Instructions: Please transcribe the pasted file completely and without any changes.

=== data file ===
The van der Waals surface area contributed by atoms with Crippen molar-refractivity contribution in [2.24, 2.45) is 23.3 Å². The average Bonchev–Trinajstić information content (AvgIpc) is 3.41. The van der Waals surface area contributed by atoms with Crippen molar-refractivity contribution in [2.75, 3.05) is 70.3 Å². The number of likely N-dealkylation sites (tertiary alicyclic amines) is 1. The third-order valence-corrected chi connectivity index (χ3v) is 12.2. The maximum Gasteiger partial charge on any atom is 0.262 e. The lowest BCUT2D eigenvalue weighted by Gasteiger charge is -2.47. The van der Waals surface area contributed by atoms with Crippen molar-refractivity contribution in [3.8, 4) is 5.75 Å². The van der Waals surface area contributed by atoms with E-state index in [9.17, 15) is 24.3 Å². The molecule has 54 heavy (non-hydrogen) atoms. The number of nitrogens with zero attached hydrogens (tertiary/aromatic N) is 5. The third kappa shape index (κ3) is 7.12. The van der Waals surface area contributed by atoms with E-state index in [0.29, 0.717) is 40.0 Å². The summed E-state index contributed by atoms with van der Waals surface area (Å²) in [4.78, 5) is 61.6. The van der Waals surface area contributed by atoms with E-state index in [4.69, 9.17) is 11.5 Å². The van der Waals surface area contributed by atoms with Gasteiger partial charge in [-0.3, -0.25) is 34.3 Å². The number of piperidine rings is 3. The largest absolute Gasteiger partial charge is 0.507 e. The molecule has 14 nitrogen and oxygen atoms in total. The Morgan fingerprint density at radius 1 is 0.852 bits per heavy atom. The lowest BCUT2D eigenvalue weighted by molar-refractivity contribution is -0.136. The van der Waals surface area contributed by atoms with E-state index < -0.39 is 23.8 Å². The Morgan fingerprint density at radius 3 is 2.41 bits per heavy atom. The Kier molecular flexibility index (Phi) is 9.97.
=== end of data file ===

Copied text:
The van der Waals surface area contributed by atoms with Crippen molar-refractivity contribution in [2.24, 2.45) is 23.3 Å². The average Bonchev–Trinajstić information content (AvgIpc) is 3.41. The van der Waals surface area contributed by atoms with Crippen molar-refractivity contribution in [2.75, 3.05) is 70.3 Å². The number of likely N-dealkylation sites (tertiary alicyclic amines) is 1. The third-order valence-corrected chi connectivity index (χ3v) is 12.2. The maximum Gasteiger partial charge on any atom is 0.262 e. The lowest BCUT2D eigenvalue weighted by Gasteiger charge is -2.47. The van der Waals surface area contributed by atoms with Crippen molar-refractivity contribution in [3.8, 4) is 5.75 Å². The van der Waals surface area contributed by atoms with E-state index in [9.17, 15) is 24.3 Å². The molecule has 54 heavy (non-hydrogen) atoms. The number of nitrogens with zero attached hydrogens (tertiary/aromatic N) is 5. The third kappa shape index (κ3) is 7.12. The van der Waals surface area contributed by atoms with E-state index in [0.29, 0.717) is 40.0 Å². The summed E-state index contributed by atoms with van der Waals surface area (Å²) in [4.78, 5) is 61.6. The van der Waals surface area contributed by atoms with E-state index in [4.69, 9.17) is 11.5 Å². The van der Waals surface area contributed by atoms with Gasteiger partial charge in [-0.3, -0.25) is 34.3 Å². The number of piperidine rings is 3. The largest absolute Gasteiger partial charge is 0.507 e. The molecule has 14 nitrogen and oxygen atoms in total. The Morgan fingerprint density at radius 1 is 0.852 bits per heavy atom. The lowest BCUT2D eigenvalue weighted by molar-refractivity contribution is -0.136. The van der Waals surface area contributed by atoms with E-state index < -0.39 is 23.8 Å². The Morgan fingerprint density at radius 3 is 2.41 bits per heavy atom. The Kier molecular flexibility index (Phi) is 9.97.